During the week of May 2, the UMF courses participating in the Adaptations Co-Lab staged a week-long event called Adaptacon. Following the practice of science fiction, cosplay, and anime conventions, Adaptacon offered two tracks, creative and academic. Students presented critical papers on adaptation as well as staging, screening, displaying their own adaptations.

Adaptacon culminated in a party and costume contest, a final celebration of adaptation, where many of the creative adaptations were performed and displayed. The central event of the evening was a costume contest (in which contestants came dressed as their favorite literary or media-related characters). Additionally, there was a tableau vivant of the Seven Deadly Sins (see photos above); scenes from a new translation and adaptation of Sophocles’ play Ajax; Jane Austen and Emily Dickinson set to music; poster displays from Francophone Cultures Through Film; an installation by INS 377 (Border Crossings) students; various adaptation projects from British Texts and Contexts and American Texts and Contexts; and much, much more. Below is a selection of photographs from the evening.


Lauren Crosby sang three songs, each one an adaptation of a different Jane Austen novel (including a bluesy Emma), while the Seven Deadly Sins listened.


Richard Southard adapted four Walt Whitman poems to card magic.


Artwork by Marissa Smith and Lauren Stetson (based on Cheryl Savageau’s poetry collection Mother/Land and Elizabeth Strout’s novel Olive Kitteridge).


There was a lot going on throughout the building during the event, including British Text and Contexts presentations in one of the basement classrooms.

Costume Contest:



From Sophocles’s Ajax, adapted to a contemporary setting:




Adaptacon involved several participating courses:

ART 221 Painting I

ENG 251 British Texts and Contexts I

ENG 272 American Texts and Contexts

ENG 477 Popular Genres

ENG 477 Jane Austen and Popular Culture

INS  377 Border Crossings

FYS 100 Francophone Cultures through Films

As part of the academic track, both Popular Genres and Jane Austen and Popular Culture offered panels where students presented their final research projects from the two classes:

Panel Title: Horror

Kurt Mason, “Scream Queens: A Genre Mash-Up and Modern Revival of the Classic Whodunnit”

Angela Hutchins, “No Flesh Shall Be Spared: The Challenge of Female Conventions of the Horror Genre in Richard Stanley’s Film Hardware

Josiah Adams, “Zombies and the Mediums of their Dismemberment”

Kat Newcombe, “Eat the Children: Zombies in Young Adult Literature as Seen in Charlie Higson’s The Enemy Series

Francis Hartnett, “Perpetuating Hatred in the Face of Extinction: Apocalyptic Bigotry and Telltale’s The Walking Dead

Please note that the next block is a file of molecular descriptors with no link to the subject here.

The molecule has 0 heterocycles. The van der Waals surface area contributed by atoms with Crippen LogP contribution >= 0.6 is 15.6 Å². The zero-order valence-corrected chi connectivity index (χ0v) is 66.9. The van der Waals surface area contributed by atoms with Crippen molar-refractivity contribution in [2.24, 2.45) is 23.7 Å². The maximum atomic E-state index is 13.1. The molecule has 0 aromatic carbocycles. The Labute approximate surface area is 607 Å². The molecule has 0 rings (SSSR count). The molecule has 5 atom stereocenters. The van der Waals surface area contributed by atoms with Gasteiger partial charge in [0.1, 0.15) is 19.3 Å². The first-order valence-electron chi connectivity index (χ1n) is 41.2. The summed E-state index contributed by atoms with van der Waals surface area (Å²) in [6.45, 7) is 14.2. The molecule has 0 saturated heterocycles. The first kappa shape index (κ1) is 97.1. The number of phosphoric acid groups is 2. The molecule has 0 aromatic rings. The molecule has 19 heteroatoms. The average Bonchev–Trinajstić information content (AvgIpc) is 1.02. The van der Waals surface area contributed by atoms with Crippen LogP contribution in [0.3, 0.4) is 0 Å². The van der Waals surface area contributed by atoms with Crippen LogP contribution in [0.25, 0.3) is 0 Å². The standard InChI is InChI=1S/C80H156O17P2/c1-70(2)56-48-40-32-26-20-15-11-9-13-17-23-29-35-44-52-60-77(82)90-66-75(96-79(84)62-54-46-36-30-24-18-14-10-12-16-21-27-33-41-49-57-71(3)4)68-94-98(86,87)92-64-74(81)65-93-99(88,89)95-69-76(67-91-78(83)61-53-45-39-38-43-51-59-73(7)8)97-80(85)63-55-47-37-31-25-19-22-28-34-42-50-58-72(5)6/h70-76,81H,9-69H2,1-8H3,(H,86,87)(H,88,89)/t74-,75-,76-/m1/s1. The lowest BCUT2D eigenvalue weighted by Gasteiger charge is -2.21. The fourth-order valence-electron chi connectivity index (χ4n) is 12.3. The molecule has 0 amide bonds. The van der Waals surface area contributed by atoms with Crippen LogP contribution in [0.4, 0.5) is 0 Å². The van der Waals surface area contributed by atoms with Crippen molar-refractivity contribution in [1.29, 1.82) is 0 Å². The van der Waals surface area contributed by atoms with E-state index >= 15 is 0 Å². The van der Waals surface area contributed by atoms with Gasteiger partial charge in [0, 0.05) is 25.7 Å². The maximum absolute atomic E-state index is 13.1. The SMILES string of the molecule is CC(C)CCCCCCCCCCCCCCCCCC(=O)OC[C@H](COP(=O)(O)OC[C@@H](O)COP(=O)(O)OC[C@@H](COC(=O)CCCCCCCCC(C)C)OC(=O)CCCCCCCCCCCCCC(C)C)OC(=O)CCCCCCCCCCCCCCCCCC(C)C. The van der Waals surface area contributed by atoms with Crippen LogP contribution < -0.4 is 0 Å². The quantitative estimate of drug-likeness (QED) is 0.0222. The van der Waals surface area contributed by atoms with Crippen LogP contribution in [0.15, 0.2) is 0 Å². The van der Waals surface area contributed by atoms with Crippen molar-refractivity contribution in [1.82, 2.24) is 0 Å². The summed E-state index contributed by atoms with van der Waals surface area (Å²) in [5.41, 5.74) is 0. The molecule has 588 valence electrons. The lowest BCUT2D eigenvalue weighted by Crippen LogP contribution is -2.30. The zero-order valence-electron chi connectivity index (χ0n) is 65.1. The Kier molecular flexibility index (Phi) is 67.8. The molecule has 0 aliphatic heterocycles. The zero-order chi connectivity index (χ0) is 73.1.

Carolyn Newhouse, “From a Scream to a Snicker: An Exploration of Horror-Comedy as a Genre”

Panel Title: Popular Genres and History

Holland Corson, “The Fall of Non-Fiction: Mockumentary and the Destruction of the Documentary”

Brandi Merry, “The Nostalgia of Mad Men: Adapting the Historical Novel to Television”

Robyn Noe, “Adapting Arthurian Fantasy: From T.H. White to BBC’s Merlin

Victoria Alagna, “From The War Zone To Your TV Screen: An Analysis of Call of Duty As A War-Themed Video Game”

Panel Title: Superhero and Science Fiction

Nikki Hodgins, “’Deceived by their true nature’: An Exploration of Morality in the Superhero Genre Through the Lens of Marvel’s Daredevil

Avalon Almador, “Dexter Morgan: The Complexities of a Tragic Hero”

Justin Fisette, “’Genre is irrelevant. Your genres will adapt to service us’: The Borg as both zombie and science fiction”

Janelle Noonan, “’Put these References Waaay up Inside your *ahem,* Morty’: Intertextuality and Fan Genre in Rick and Morty

Jane Austen and Contemporary Culture

Kimberly Biddlecom,”‘None of us want to be in calm waters all our lives:’ Overcoming Gender Limitations in Persuasion” (9:50-10:15)

Madeline Boyes, “Exploring Motherhood in the Works of Jane Austen” (10:15-10:40)

Astra Pierson, “Freedom and Limitation in Clueless” (10:40-11:05)

Nathaniel Duggan, “Adaptation as Conversation: Rediscovering Relevance in Mansfield Park through Film” (11:05-11:30)

Lauren Crosby, “The Defense of Fanny Price through a Feminist Lens” (10:10-10:30)

Josh Cardella,  “A Conversation: Adaptations of the Second Proposal Scene in Pride and Prejudice” (10:30-10:50)

Elizabeth Ferry, “Re-vision of Pleasure v. Virtue in Sense and Sensibility–Austen’s Classic, Film Adaptation, and Young Adult Literature”  (10:50-11:10)

Dot White, “The Box Hill Picnic: Prelude and Postlude” (11:10-11:30)

Jane Austen and Popular Genres (students from both classes on one panel)

Gia Pilgrim, “Contemporary Cross-Cultural Adaptation of Jane Austen: In Bollywood and Hispanic America”

Audrey Blaufuss, “Adaptation Takes the Next Step: Cinematic Techniques Evolve New Meaning in Persuasion

Jasmine Heckler, “The Conversation of Morality in Jane Austen’s Mansfield Park and Present-Day Fan Fiction”

Curtis Cole, “Plateau, 2016 A.D- ∞: Understanding the Zombic-machine’s Semiological Features”



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  1. Coral

     /  May 14, 2016

    Photo credit?

    • Michael K. Johnson

       /  May 25, 2016

      I believe I took all the photos that I included in the post.


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